Despite the risks of the work, young South Africans are still stepping up to become rangers. At the wildlife college run by De Kock, 700 candidates applied for 120 seats after a government program supplied funding for ranger training in 2011. Nearly all the students' fees are paid by the government — and half the country's 450 rangers are alumni.

And while ranger positions do provide jobs, much of the motivation among students stems from a commitment to conservation and the desire to protect rhinos.

Lethabo Makhuba, 27, grew up in the Limpopo province just west of Kruger National Park. Seeing the northern white rhinos reach the brink of extinction earlier this year was what finally pushed her to enlist, she tells NPR. She fears a similar fate is in store for South Africa's rhinos if counter-poaching efforts fall short.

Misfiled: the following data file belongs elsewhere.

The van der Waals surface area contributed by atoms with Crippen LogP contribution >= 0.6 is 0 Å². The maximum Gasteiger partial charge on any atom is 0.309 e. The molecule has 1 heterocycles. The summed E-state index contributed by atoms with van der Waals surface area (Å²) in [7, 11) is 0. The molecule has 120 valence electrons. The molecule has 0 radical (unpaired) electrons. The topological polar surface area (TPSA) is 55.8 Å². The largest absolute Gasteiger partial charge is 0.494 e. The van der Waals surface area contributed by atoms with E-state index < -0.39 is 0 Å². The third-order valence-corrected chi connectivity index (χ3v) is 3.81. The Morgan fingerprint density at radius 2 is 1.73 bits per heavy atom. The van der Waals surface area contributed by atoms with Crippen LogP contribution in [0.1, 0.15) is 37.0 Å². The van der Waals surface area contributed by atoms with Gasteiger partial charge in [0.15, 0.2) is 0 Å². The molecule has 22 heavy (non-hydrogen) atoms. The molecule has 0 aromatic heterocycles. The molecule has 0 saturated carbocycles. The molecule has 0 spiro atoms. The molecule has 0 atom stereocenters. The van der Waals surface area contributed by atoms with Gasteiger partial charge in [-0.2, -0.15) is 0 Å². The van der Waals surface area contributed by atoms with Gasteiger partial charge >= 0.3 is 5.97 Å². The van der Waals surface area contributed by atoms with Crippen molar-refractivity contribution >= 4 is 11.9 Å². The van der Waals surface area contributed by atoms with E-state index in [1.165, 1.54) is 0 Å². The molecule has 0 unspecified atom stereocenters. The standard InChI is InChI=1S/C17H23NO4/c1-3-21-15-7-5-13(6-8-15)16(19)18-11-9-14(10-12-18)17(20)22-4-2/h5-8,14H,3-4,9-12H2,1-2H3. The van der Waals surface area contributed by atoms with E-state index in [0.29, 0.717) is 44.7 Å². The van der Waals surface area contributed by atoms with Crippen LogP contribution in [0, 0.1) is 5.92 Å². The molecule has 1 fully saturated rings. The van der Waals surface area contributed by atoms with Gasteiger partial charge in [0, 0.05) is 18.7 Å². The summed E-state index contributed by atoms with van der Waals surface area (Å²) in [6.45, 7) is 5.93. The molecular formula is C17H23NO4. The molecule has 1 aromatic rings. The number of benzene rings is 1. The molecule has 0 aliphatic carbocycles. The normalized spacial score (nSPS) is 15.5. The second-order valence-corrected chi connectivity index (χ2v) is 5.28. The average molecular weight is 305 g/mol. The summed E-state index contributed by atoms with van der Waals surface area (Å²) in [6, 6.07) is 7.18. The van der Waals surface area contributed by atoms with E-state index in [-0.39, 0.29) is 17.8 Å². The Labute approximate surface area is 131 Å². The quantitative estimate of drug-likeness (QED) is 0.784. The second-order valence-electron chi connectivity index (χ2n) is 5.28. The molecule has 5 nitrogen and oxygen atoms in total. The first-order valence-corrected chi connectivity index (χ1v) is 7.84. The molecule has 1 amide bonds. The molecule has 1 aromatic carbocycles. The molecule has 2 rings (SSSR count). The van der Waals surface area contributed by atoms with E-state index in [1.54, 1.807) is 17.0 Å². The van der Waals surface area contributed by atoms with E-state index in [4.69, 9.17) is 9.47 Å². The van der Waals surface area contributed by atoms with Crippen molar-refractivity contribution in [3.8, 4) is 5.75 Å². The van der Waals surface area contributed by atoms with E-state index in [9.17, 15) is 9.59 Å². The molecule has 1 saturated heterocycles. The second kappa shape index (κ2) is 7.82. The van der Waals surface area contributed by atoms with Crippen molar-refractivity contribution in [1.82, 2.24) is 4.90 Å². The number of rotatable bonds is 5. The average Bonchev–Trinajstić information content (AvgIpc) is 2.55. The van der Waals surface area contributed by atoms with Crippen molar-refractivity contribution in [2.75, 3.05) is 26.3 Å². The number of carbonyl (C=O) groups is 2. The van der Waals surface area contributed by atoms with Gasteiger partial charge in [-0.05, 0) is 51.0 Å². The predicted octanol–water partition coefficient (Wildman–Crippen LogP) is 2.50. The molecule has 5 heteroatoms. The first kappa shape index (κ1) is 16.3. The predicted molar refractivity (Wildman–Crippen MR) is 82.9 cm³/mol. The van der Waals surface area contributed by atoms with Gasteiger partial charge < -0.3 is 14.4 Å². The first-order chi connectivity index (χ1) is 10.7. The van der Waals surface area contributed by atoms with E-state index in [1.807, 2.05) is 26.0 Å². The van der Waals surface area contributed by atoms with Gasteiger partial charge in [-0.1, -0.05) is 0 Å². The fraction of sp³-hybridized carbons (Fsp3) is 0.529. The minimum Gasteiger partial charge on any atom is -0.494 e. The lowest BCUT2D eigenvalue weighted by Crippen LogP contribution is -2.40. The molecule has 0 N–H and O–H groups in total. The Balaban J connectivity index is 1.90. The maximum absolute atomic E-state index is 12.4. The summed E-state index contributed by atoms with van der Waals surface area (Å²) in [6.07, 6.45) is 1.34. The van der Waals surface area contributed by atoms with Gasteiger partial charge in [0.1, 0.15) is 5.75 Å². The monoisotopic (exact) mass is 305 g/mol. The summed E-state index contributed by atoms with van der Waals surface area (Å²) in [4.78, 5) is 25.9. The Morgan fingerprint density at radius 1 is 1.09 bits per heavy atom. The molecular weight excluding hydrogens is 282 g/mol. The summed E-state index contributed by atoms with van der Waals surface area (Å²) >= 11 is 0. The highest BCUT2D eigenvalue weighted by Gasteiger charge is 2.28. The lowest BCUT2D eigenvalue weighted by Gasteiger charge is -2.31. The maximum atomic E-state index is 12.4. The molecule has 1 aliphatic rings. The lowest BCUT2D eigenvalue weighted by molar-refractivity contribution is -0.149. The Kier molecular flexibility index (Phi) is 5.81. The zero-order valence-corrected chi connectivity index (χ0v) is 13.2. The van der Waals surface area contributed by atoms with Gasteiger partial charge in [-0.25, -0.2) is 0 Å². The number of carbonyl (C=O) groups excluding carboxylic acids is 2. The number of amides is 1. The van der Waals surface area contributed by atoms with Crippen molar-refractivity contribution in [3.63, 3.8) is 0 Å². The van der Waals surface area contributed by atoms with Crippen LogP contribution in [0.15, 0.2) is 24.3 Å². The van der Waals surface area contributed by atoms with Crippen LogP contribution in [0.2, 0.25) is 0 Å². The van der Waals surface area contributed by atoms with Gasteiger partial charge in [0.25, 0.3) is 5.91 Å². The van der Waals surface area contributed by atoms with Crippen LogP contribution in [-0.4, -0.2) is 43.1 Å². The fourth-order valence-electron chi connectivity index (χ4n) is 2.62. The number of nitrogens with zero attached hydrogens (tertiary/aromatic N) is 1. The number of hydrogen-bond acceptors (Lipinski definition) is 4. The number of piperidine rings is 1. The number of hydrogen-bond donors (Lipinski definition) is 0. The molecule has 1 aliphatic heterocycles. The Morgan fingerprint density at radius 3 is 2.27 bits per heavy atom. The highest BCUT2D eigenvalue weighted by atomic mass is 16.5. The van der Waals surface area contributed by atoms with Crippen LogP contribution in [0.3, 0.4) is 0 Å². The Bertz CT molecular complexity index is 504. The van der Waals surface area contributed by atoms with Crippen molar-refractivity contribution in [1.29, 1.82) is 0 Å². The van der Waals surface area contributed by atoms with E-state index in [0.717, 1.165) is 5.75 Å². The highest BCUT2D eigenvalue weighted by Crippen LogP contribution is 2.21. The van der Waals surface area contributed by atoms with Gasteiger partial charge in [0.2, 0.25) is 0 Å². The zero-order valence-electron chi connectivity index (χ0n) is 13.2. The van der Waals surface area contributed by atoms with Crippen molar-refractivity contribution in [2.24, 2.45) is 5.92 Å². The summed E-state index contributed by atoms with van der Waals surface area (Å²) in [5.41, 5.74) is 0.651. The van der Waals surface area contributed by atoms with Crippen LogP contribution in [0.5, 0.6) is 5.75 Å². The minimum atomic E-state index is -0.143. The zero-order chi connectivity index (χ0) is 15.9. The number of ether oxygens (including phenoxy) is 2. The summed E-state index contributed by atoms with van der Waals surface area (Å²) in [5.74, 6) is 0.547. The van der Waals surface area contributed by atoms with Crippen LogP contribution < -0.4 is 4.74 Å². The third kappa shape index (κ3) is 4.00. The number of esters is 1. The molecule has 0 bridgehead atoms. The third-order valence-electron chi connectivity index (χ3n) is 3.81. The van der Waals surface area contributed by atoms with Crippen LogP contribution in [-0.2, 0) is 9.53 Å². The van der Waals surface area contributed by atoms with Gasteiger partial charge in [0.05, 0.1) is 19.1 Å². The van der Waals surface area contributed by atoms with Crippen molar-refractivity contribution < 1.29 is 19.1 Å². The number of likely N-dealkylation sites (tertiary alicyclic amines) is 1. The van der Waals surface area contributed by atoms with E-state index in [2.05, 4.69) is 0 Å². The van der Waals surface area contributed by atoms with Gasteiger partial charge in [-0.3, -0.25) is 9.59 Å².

"We will only be left with the picture, not the real animal," she said. "Our children, grandchildren — they have to see it as well."

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AUDIE CORNISH, HOST:

In Kruger National Park in South Africa, the battle to save populations of rhinos sometimes resembles just that - a battle. Rangers there are taking on increasingly dangerous poachers, rangers and their dogs. David Fuchs has this report.

UNIDENTIFIED PERSON #1: (Foreign language spoken).

UNIDENTIFIED PERSON #2: One...

DAVID FUCHS, BYLINE: Here on the parade ground of the Southern African Wildlife College, a group of future park rangers is being put through their drills.

UNIDENTIFIED PERSON #2: Hut. Hut. Hut. Hut.

FUCHS: Marching in unison, mock rifles slung over their shoulders, boots kicking up clouds of dust, they look like they're preparing for combat. And in many ways they are.